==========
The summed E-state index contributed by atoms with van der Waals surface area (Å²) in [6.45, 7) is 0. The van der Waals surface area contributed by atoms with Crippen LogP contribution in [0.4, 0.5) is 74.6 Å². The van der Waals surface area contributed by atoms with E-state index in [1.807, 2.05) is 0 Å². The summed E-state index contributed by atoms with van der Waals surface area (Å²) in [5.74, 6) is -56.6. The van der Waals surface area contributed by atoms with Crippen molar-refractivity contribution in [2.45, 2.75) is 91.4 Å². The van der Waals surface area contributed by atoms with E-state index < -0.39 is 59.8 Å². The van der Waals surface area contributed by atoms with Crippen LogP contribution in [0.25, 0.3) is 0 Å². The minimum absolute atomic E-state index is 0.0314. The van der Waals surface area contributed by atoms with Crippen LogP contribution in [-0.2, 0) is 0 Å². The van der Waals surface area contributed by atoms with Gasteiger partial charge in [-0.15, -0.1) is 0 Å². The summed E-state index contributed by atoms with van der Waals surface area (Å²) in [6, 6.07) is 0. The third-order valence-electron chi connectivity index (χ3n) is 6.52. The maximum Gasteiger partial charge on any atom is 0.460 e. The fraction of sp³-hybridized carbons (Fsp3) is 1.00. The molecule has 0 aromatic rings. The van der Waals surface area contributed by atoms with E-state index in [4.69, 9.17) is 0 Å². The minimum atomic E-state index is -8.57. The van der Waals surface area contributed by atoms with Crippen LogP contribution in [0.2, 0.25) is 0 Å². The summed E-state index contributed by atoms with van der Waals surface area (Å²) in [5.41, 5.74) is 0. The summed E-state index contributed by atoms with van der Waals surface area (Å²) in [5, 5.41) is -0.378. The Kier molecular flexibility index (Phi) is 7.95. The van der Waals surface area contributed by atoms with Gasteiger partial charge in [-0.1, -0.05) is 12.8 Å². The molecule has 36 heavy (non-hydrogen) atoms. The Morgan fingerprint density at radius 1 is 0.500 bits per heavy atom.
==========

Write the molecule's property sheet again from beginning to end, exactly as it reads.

The summed E-state index contributed by atoms with van der Waals surface area (Å²) in [6.45, 7) is 0. The van der Waals surface area contributed by atoms with Crippen LogP contribution in [0.4, 0.5) is 74.6 Å². The van der Waals surface area contributed by atoms with E-state index in [1.807, 2.05) is 0 Å². The summed E-state index contributed by atoms with van der Waals surface area (Å²) in [5.74, 6) is -56.6. The van der Waals surface area contributed by atoms with Crippen molar-refractivity contribution in [2.45, 2.75) is 91.4 Å². The van der Waals surface area contributed by atoms with E-state index < -0.39 is 59.8 Å². The van der Waals surface area contributed by atoms with Crippen LogP contribution in [0.25, 0.3) is 0 Å². The minimum absolute atomic E-state index is 0.0314. The van der Waals surface area contributed by atoms with Crippen LogP contribution in [-0.2, 0) is 0 Å². The van der Waals surface area contributed by atoms with Gasteiger partial charge in [-0.15, -0.1) is 0 Å². The summed E-state index contributed by atoms with van der Waals surface area (Å²) in [6, 6.07) is 0. The third-order valence-electron chi connectivity index (χ3n) is 6.52. The maximum Gasteiger partial charge on any atom is 0.460 e. The fraction of sp³-hybridized carbons (Fsp3) is 1.00. The molecule has 0 aromatic rings. The van der Waals surface area contributed by atoms with E-state index in [4.69, 9.17) is 0 Å². The minimum atomic E-state index is -8.57. The van der Waals surface area contributed by atoms with Crippen LogP contribution in [0.2, 0.25) is 0 Å². The summed E-state index contributed by atoms with van der Waals surface area (Å²) in [5.41, 5.74) is 0. The summed E-state index contributed by atoms with van der Waals surface area (Å²) in [5, 5.41) is -0.378. The Kier molecular flexibility index (Phi) is 7.95. The van der Waals surface area contributed by atoms with Gasteiger partial charge in [-0.1, -0.05) is 12.8 Å². The molecule has 36 heavy (non-hydrogen) atoms. The Morgan fingerprint density at radius 1 is 0.500 bits per heavy atom.